John A. Heibl
Id. at *5. Applying the Bartlett court's reasoning and safe harbor letter to the case at hand, we must conclude that the defendants did not violate § 1692g.
The Vasquez letter begins with, and in fact is largely comprised of, the validation notice explaining Vasquez's right to demand verification in writing and dispute the debt within thirty days; nothing else in the letter could cause confusion about these rights. First, there is no direct contradiction -- nothing demands payment or any other action within a period shorter than thirty days. See, e.g., Avila v. Rubin, 84 F.3d 222, 226 (7th Cir. 1996) (letter giving debtor ten days to pay "or else" inconsistent with thirty days allowed by validation notice); Chauncey v. JDR Recovery Corp., 118 F.3d 516, 518-19 (7th Cir. 1997) (telling debtor that collection agency must receive payment within thirty days contradicts debtor's right to send notification of dispute within thirty days). Nor does the letter contain language that "overshadows" the notice by threatening ominous action if Vasquez doesn't act quickly. See, e.g., Russell v. Equifax A.R.S., 74 F.3d 30, 34-35 (2d Cir. 1996) (informing debtor that payment within ten days would prevent posting collection to his file rendered notice "ineffective"); Graziano v. Harrison, 950 F.2d 107, 111 (3d Cir. 1991) (threat to sue within ten days would induce debtor "to overlook his statutory right to dispute the debt within 30 days."); Vaughn v. CSC Credit Servs., Inc., 1995 U.S. Dist. LEXIS 1358, 1995 WL 51402, at *3 (N.D. Ill. Feb. 3, 1995) (threat to add "this account" to debtor's credit bureau record if no immediate payment or phone call overshadowed validation rights). There is not even an apparent contradiction that fails to explain how the thirty-day right to demand verification fits together with a creditor's right. See, e.g., Bartlett, 128 F.3d 497, 1997 WL at *3; Ozkaya v. Telecheck Servs., Inc., 982 F. Supp. 578, 1997 WL 672027, at *4-*5 (N.D. Ill., 1997) (warning that "any delay" in payment "may affect your ability to use checks" could confuse unsophisticated consumer because it fails to explain how this comports with thirty-day validation rights). Instead, the letter begins with the verification notice, right on the front of the letter, and does not hide it with an obscure reference to the reverse side of the letter, bury the notice in small print, or encourage its disregard in any way.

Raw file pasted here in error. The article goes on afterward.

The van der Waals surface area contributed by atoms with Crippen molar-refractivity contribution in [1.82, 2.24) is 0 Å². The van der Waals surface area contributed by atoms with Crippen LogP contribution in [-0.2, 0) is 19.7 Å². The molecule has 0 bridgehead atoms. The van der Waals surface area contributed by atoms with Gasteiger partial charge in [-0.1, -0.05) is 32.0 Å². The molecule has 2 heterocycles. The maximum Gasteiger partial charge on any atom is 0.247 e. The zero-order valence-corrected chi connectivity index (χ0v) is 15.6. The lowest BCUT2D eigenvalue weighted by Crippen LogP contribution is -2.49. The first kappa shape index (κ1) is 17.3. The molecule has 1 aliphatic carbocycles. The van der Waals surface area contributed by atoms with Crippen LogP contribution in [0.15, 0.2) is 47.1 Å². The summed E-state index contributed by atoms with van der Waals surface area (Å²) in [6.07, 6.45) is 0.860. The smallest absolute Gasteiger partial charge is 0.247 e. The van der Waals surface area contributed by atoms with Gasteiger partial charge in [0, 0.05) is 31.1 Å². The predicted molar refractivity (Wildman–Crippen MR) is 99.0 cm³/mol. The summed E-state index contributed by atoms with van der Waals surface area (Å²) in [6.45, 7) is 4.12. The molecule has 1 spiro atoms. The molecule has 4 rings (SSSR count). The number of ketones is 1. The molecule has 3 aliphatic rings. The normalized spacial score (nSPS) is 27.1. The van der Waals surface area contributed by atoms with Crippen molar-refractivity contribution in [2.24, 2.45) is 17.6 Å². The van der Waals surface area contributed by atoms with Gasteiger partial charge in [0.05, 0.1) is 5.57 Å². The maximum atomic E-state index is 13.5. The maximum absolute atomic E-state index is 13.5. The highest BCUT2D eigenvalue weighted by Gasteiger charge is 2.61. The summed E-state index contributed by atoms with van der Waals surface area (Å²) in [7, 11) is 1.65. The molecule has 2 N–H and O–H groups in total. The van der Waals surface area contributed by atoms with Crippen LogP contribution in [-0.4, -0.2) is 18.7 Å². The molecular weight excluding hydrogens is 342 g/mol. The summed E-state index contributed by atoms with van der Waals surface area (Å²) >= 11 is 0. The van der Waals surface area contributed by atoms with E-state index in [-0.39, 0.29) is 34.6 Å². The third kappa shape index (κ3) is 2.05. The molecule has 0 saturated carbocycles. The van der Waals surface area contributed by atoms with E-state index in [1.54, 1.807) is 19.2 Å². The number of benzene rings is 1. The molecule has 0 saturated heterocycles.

We reject Vasquez's assertion that the letter's one-sentence request to "kindly let me have your immediate attention and cooperation by sending me your payment or contacting me without further delay" somehow creates confusion. While a demand for immediate payment may overshadow a validation notice, the letter does not demand payment immediately or within any time period less than thirty days. Rather, the letter asks for Vasquez's immediate attention, a request that has never been found to violate section 1692g. The phrase "merely recommends that" Vasquez "look into the matter as soon as possible." Gammon v. Belzer, 1997 U.S. Dist. LEXIS 5170, at *10 (N.D. Ill. Apr. 11, 1997) (holding that the statement "your immediate attention to this matter is in your best interest" did not violate § 1692g).
The rest of the sentence, "by sending me your payment or contacting me without further delay," is a permissible effort to collect the debt. "Section 1692g does not require the debt collector to suspend collection activities. Rather, the debt collector need only cease collection if the consumer disputes the debt or requests the name and address of the original creditor within the validation period, and then only until it mails a copy of the verification to the consumer." Trull v. GC Servs. LTD Partnership, 961 F. Supp. 1199, 1205 (N.D. Ill. 1997); see Bartlett, 128 F.3d 497, 1997 WL 616675 at *5 ("The debt collector is perfectly free to sue within thirty days; he just must cease his efforts at collection during the interval between being asked for verification of the debt and mailing the verification to the debtor."). Instead of demanding conduct that is inconsistent with the debtor's thirty-day verification rights, the letter simply provides the debtor with a possible course of action: payment (with no specified time limit) or contact (also with no time limit). Recognizing the propriety of presenting the debtor with such options in addition to his verification rights, the Bartlett safe-harbor letter incorporates similar language. It asks that the debtor either pay or contact the debt collector to make payment arrangements within one week to stave off a lawsuit. 128 F.3d 497, 1997 WL 616675, at *5. Like the safe harbor letter, the Vasquez communication would not confuse the unsophisticated consumer into believing that he no longer had thirty days to dispute the debt.